service boards; 25 independent school groups; and 119 local governments
are enrolled in TLC. Four school groups are enrolled in TLC as a part
of a local government group, such as a local school division when the
locality participates in TLC as a single group. Finally, there are 82
other groups, such as commissions, authorities, and regional jails that
participate in TLC.
consists of nearly 25,000 employees and nearly 43,000 members. Fifty-five
percent of all groups enrolled in TLC have fewer than 50 employees. In
addition, 36% of all TLC-enrolled groups each have between 50 and 299
employees. Only 9% of groups enrolled have over 300 employees. TLC plan
choices for active employees and early retirees include:
- Key Advantage
- Key Advantage
- Key Advantage
- Key Advantage
- TLC HDHP (High
Deductible Health Plan).
- Fully insured
regional Kaiser HMO.
In 2007, the number
of groups offering Key Advantage Expanded is 176 with an average monthly
premium of $475; the number of groups offering Key Advantage 200 is 74
with an average monthly premium of $458; and the number of groups offering
Key Advantage 300 is 41 with an average monthly premium of $446. In 2007,
23 groups offered Key Advantage 500 with an average monthly premium of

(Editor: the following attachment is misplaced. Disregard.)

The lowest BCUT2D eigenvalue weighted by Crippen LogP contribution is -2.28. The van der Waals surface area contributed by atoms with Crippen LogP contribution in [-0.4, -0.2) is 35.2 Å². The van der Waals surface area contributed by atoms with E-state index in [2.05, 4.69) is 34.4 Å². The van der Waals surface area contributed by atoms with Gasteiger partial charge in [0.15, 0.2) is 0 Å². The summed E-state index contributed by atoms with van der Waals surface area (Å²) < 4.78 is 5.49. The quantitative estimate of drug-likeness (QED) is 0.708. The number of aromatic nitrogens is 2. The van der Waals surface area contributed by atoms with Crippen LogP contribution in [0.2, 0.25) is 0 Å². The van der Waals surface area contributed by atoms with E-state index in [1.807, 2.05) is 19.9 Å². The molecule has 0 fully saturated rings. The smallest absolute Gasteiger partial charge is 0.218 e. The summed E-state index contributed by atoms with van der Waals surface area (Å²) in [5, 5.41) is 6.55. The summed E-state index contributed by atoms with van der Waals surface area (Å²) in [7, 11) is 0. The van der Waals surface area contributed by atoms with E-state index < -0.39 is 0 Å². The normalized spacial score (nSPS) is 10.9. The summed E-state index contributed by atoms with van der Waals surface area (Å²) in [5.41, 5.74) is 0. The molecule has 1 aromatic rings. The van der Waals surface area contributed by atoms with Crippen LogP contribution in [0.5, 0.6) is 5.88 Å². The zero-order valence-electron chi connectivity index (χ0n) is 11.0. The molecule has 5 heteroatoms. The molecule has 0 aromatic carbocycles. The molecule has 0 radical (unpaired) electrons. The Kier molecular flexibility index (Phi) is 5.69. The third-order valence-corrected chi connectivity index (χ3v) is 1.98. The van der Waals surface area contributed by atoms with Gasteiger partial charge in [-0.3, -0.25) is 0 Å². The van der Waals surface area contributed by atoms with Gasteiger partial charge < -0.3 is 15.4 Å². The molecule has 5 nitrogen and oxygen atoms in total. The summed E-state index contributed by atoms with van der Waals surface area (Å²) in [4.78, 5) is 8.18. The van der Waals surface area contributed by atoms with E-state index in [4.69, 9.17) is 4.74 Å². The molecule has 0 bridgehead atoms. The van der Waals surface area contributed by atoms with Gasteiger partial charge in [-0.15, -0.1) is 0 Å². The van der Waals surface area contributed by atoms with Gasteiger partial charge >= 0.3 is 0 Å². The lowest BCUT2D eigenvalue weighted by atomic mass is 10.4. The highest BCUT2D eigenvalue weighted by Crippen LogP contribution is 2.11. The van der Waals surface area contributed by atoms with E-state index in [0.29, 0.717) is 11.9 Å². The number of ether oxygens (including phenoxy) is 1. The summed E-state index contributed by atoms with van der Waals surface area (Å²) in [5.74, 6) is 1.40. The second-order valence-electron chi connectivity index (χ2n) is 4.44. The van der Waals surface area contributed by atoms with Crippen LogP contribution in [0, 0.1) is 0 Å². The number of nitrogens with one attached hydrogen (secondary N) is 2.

$406 and only four groups offered TLC HDHP (high deductible) with an average
monthly premium of $343. In addition, TLC offers an optional Medicare
supplemental plan. With regard to rating pools, medical experience, which
comprises 60% of claims, is pooled based on group size. Drug, behavioral
health, dental, and Medicare experience comprises 40% of claims and are
pooled across all TLC groups. Demographic adjustments are made for smaller
EDUCATION ASSOCIATION PERSPECTIVE
Robley S. Jones, Director of Government Relations for the Virginia Education
Association (VEA), testified before the joint subcommittee, beginning
with how the VEA initiated legislation 20 years ago to reduce the costs
of health insurance and bring economy of scale to all of Virginia's school
divisions. The legislation led to the creation of the Local Choice Health
Benefits Program. Mr. Jones further stated that the average total cost
of health insurance increased about 60% between 2001-2002 and 2006-2007.
Moreover, the out-of-pocket cost to a teacher for family coverage is as
high as $12,372 per year; thus, while some VEA members receive pay increases,
their take-home pay declines as a result of increased health premiums.
Mr. Jones posed the following questions for the joint subcommittee's consideration:
- How much will
health care cost Virginia's school divisions in the years ahead?
- Is the current
voluntary pool (TLC) approach working, and why aren't more localities
- Studies in
Minnesota, Michigan, Pennsylvania, Ohio, and Montana have all concluded
that pooling saves substantial money; so with no studies contradicting
these findings, how much money could be saved in Virginia?
- What additional
information is needed to reach an informed decision regarding a pooling
program in Virginia?
- Does the Constitution
of Virginia allow mandatory participation in the pool? If not, what